The complicated issue with vaccinations

3
1136
The decision of whether to vaccinate is more complex than many vaccine advocates generally admit. Photo by Paulina Martin.

With flu season fast approaching, vaccinations are again at the forefront of everyone’s minds. People feel a lot of pressure to get vaccinated every year. This is true not only of the flu vaccine but also several other types of vaccinations scheduled throughout the calendar year, both for adults and their children.

From the moment a child is born, there is pressure to vaccinate. By two months of age, a child is expected to have had at least seven vaccinations. Anyone who has watched a child grow up understands just how many vaccinations are recommended or even required to attend school and other functions.

Vaccinations play a huge role in our society as prevention for certain diseases. Unfortunately, those who choose not to vaccinate for health reasons are usually looked down upon as diseased violators of public health and safety.

I once encountered a joke that summarizes a popular stance on vaccinations.

“Sorry you can’t walk, Billy,” the joke said. “Your mom went to a quack when she was pregnant with you and the quack said that vaccinations were evil.”

Vaccinations are not a simple or foolproof process. There are many people who choose not to vaccinate themselves or their children because of unique health risks.  This is unfortunately forgotten by those who are able to take the vaccinations without any side effects.

For example, there are those who have seizures when subjected to vaccinations.  There are others whose immune systems have the tendency to overreact to foreign substances (for example, those who suffer from anaphylaxis) who would rather not risk going into shock to get a vaccination.

Vaccinations, because they can work, are powerful.  And unfortunately, when things are powerful, there is also the chance that they act powerfully in the opposite way than they were intended. Vaccinations in some cases can reverse the health benefits that were intended and lead recipients to suffer with even more medical issues than they had before vaccination.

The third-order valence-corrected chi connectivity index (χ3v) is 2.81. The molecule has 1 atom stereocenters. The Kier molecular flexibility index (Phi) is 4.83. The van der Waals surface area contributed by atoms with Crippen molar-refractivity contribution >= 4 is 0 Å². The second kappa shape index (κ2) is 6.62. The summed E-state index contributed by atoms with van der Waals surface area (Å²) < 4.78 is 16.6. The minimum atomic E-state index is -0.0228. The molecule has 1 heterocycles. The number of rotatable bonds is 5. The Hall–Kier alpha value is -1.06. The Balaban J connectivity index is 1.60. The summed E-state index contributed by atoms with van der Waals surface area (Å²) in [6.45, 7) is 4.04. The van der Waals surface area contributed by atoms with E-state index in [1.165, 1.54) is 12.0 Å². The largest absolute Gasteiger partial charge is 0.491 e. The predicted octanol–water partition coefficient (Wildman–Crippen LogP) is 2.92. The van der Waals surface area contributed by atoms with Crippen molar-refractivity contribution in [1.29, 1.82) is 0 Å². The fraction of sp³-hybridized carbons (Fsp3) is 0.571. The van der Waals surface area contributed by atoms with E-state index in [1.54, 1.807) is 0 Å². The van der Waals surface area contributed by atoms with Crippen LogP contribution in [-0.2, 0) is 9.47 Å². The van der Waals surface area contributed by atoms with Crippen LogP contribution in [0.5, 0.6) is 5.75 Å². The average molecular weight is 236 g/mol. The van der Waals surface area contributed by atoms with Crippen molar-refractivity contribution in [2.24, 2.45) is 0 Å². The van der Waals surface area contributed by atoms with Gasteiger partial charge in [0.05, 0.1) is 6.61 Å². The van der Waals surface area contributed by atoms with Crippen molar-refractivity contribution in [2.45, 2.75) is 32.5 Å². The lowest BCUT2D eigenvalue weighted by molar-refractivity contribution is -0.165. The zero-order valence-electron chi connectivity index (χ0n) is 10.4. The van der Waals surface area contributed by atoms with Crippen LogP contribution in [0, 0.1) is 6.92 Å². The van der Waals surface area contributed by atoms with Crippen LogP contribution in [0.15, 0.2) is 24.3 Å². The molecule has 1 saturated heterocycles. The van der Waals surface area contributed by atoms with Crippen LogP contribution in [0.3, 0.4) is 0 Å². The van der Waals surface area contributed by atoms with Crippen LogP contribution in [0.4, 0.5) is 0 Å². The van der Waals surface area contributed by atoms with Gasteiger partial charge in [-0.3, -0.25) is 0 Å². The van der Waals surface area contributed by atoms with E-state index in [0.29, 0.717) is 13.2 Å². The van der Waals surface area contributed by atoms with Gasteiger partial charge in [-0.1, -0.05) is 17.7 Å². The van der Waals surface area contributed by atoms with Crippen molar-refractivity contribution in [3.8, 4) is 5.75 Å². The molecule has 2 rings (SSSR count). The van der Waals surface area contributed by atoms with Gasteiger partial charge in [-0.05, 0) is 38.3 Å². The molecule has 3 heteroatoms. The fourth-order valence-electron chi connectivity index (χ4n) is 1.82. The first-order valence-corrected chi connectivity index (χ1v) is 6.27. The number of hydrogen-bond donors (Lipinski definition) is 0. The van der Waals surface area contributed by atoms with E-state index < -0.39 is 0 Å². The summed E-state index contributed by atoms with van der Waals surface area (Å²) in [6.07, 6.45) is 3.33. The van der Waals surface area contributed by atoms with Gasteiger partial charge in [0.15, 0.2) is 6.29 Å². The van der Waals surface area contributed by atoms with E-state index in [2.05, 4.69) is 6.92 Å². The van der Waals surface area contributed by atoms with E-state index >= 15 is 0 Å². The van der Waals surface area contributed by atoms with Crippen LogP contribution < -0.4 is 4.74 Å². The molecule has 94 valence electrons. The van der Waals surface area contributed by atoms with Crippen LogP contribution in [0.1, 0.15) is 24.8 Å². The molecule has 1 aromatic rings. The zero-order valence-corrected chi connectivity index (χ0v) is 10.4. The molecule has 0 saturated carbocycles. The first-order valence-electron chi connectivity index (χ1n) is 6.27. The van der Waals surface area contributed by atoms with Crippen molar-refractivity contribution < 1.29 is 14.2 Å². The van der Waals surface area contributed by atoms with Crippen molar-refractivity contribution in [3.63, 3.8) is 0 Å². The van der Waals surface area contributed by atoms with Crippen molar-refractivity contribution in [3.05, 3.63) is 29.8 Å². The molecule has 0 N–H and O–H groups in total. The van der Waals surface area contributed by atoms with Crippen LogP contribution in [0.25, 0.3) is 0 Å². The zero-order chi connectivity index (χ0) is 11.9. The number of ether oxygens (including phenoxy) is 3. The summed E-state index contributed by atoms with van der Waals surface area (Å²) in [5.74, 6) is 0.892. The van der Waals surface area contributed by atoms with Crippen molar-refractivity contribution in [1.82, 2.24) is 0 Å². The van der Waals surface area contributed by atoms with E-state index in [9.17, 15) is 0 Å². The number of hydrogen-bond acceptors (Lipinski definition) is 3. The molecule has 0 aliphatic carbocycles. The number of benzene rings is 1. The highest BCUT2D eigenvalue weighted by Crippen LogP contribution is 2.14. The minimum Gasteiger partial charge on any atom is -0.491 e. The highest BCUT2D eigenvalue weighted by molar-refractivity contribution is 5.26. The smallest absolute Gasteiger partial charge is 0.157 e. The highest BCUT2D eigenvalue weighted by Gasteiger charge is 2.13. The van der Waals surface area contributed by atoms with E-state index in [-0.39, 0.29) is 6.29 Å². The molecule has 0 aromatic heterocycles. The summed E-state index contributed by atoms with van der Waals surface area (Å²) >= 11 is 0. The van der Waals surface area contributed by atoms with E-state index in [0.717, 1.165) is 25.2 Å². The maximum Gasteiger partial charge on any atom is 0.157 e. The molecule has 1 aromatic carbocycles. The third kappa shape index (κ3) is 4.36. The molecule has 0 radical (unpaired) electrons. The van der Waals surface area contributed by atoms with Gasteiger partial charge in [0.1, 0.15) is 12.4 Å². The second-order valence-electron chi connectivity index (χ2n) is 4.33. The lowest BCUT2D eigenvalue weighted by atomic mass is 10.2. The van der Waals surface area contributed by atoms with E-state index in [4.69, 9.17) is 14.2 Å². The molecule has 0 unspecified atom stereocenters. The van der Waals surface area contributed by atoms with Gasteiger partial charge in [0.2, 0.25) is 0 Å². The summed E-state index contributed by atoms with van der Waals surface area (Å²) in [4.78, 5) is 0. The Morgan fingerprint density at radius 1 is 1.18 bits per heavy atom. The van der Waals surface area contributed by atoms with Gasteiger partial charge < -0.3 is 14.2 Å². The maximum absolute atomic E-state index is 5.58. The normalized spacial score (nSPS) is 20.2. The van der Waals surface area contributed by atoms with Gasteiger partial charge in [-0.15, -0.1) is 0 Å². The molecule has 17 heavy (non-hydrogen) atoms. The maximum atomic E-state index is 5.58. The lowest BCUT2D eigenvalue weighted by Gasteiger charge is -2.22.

There are also issues for pro-life activists regarding vaccinations. This is due to the fact that fetal stem cells are used to make certain vaccines. Of course, to obtain the stem cells, vaccine producers must utilize the bodies of aborted children. Naturally, this is a serious ethical dilemma for people who desire the potential health benefits of vaccinations but cannot in good faith support the production processes of particular vaccines.

Someone who is pro-vaccination must keep in mind that the issue is not a simple matter of people choosing to unreasonably forgo vaccines despite endangering the lives of all those around them.

If vaccinations work as well as people claim they do, which they probably do, in the case of one person in a group of 100 choosing not to vaccinate for either health or moral reasons, the other 99 should not have to worry about getting sick from the diseases against which they have immunized themselves. They should, of course, be immune to them.

Perhaps we should focus less on worrying about if we’ve gotten our flu shot and more about if we are eating well and exercising to prevent getting a sickness such as the flu in the first place.

 

3 COMMENTS

  1. Vaccines working rely on the whole herd immunity, People with medical problems with vaccines are not forced to take them, and are protected by the herd.

    When people decided not to get vaccines because they’re dumb, it hurts the herd. Not getting a vaccine will not grant the aborted fetus life. Not getting a vaccine will not prevent autism. Not getting a vaccine because you want to be counter culture is stupid.

    Stupid people are going to kill the herd